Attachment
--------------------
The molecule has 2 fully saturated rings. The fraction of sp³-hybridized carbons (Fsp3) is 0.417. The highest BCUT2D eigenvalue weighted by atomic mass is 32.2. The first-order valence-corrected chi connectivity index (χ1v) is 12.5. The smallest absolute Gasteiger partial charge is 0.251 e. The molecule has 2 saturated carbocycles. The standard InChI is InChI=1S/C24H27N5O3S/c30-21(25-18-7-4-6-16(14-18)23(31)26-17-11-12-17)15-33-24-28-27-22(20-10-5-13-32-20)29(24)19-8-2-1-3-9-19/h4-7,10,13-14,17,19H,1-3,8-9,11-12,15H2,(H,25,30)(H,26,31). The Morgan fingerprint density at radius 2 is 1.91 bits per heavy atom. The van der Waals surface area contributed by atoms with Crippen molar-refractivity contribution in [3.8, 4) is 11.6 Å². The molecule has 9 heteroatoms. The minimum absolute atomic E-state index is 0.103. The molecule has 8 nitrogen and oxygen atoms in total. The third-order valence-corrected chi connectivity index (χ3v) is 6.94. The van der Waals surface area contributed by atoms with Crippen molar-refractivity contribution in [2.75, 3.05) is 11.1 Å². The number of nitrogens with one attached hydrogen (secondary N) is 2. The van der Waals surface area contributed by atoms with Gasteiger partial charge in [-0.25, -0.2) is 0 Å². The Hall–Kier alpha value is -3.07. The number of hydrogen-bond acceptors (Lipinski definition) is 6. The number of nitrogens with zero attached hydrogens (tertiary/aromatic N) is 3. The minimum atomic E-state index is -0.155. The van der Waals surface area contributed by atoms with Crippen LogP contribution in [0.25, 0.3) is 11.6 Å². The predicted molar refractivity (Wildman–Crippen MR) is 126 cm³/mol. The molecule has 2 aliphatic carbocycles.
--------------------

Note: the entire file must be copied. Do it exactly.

The molecule has 2 fully saturated rings. The fraction of sp³-hybridized carbons (Fsp3) is 0.417. The highest BCUT2D eigenvalue weighted by atomic mass is 32.2. The first-order valence-corrected chi connectivity index (χ1v) is 12.5. The smallest absolute Gasteiger partial charge is 0.251 e. The molecule has 2 saturated carbocycles. The standard InChI is InChI=1S/C24H27N5O3S/c30-21(25-18-7-4-6-16(14-18)23(31)26-17-11-12-17)15-33-24-28-27-22(20-10-5-13-32-20)29(24)19-8-2-1-3-9-19/h4-7,10,13-14,17,19H,1-3,8-9,11-12,15H2,(H,25,30)(H,26,31). The Morgan fingerprint density at radius 2 is 1.91 bits per heavy atom. The van der Waals surface area contributed by atoms with Crippen molar-refractivity contribution in [3.8, 4) is 11.6 Å². The molecule has 9 heteroatoms. The minimum absolute atomic E-state index is 0.103. The molecule has 8 nitrogen and oxygen atoms in total. The third-order valence-corrected chi connectivity index (χ3v) is 6.94. The van der Waals surface area contributed by atoms with Crippen molar-refractivity contribution in [2.75, 3.05) is 11.1 Å². The number of nitrogens with one attached hydrogen (secondary N) is 2. The van der Waals surface area contributed by atoms with Gasteiger partial charge in [-0.25, -0.2) is 0 Å². The Hall–Kier alpha value is -3.07. The number of hydrogen-bond acceptors (Lipinski definition) is 6. The number of nitrogens with zero attached hydrogens (tertiary/aromatic N) is 3. The minimum atomic E-state index is -0.155. The van der Waals surface area contributed by atoms with Crippen LogP contribution in [0.25, 0.3) is 11.6 Å². The predicted molar refractivity (Wildman–Crippen MR) is 126 cm³/mol. The molecule has 2 aliphatic carbocycles.